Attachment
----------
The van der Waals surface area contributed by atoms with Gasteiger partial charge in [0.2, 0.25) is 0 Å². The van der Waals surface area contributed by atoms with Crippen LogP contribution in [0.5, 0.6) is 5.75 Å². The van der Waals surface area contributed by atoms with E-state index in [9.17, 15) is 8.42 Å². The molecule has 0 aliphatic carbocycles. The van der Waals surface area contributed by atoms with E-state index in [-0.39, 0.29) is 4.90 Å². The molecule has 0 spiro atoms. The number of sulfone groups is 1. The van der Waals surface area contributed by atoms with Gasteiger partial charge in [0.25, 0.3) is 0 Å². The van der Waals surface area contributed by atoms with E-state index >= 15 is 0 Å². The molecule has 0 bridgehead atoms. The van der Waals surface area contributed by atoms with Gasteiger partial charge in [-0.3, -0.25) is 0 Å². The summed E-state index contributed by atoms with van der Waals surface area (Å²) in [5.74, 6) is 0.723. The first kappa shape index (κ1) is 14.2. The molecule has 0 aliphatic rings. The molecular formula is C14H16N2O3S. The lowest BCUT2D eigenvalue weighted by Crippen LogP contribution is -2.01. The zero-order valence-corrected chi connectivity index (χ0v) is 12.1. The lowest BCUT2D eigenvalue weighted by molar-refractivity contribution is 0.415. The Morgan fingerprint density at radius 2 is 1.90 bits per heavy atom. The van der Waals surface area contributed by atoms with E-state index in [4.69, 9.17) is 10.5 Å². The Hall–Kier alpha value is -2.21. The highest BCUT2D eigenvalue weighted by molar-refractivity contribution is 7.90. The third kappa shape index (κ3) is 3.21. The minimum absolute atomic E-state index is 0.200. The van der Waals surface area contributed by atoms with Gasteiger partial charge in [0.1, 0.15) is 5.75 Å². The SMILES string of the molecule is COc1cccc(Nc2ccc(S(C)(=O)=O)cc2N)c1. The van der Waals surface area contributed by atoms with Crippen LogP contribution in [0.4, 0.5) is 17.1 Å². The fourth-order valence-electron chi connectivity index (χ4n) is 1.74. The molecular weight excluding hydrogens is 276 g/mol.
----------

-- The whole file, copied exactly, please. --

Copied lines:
The van der Waals surface area contributed by atoms with Gasteiger partial charge in [0.2, 0.25) is 0 Å². The van der Waals surface area contributed by atoms with Crippen LogP contribution in [0.5, 0.6) is 5.75 Å². The van der Waals surface area contributed by atoms with E-state index in [9.17, 15) is 8.42 Å². The molecule has 0 aliphatic carbocycles. The van der Waals surface area contributed by atoms with E-state index in [-0.39, 0.29) is 4.90 Å². The molecule has 0 spiro atoms. The number of sulfone groups is 1. The van der Waals surface area contributed by atoms with Gasteiger partial charge in [0.25, 0.3) is 0 Å². The van der Waals surface area contributed by atoms with E-state index >= 15 is 0 Å². The molecule has 0 bridgehead atoms. The van der Waals surface area contributed by atoms with Gasteiger partial charge in [-0.3, -0.25) is 0 Å². The summed E-state index contributed by atoms with van der Waals surface area (Å²) in [5.74, 6) is 0.723. The first kappa shape index (κ1) is 14.2. The molecule has 0 aliphatic rings. The molecular formula is C14H16N2O3S. The lowest BCUT2D eigenvalue weighted by Crippen LogP contribution is -2.01. The zero-order valence-corrected chi connectivity index (χ0v) is 12.1. The lowest BCUT2D eigenvalue weighted by molar-refractivity contribution is 0.415. The Morgan fingerprint density at radius 2 is 1.90 bits per heavy atom. The van der Waals surface area contributed by atoms with E-state index in [4.69, 9.17) is 10.5 Å². The Hall–Kier alpha value is -2.21. The highest BCUT2D eigenvalue weighted by molar-refractivity contribution is 7.90. The third kappa shape index (κ3) is 3.21. The minimum absolute atomic E-state index is 0.200. The van der Waals surface area contributed by atoms with Gasteiger partial charge in [0.1, 0.15) is 5.75 Å². The SMILES string of the molecule is COc1cccc(Nc2ccc(S(C)(=O)=O)cc2N)c1. The van der Waals surface area contributed by atoms with Crippen LogP contribution in [0.4, 0.5) is 17.1 Å². The fourth-order valence-electron chi connectivity index (χ4n) is 1.74. The molecular weight excluding hydrogens is 276 g/mol.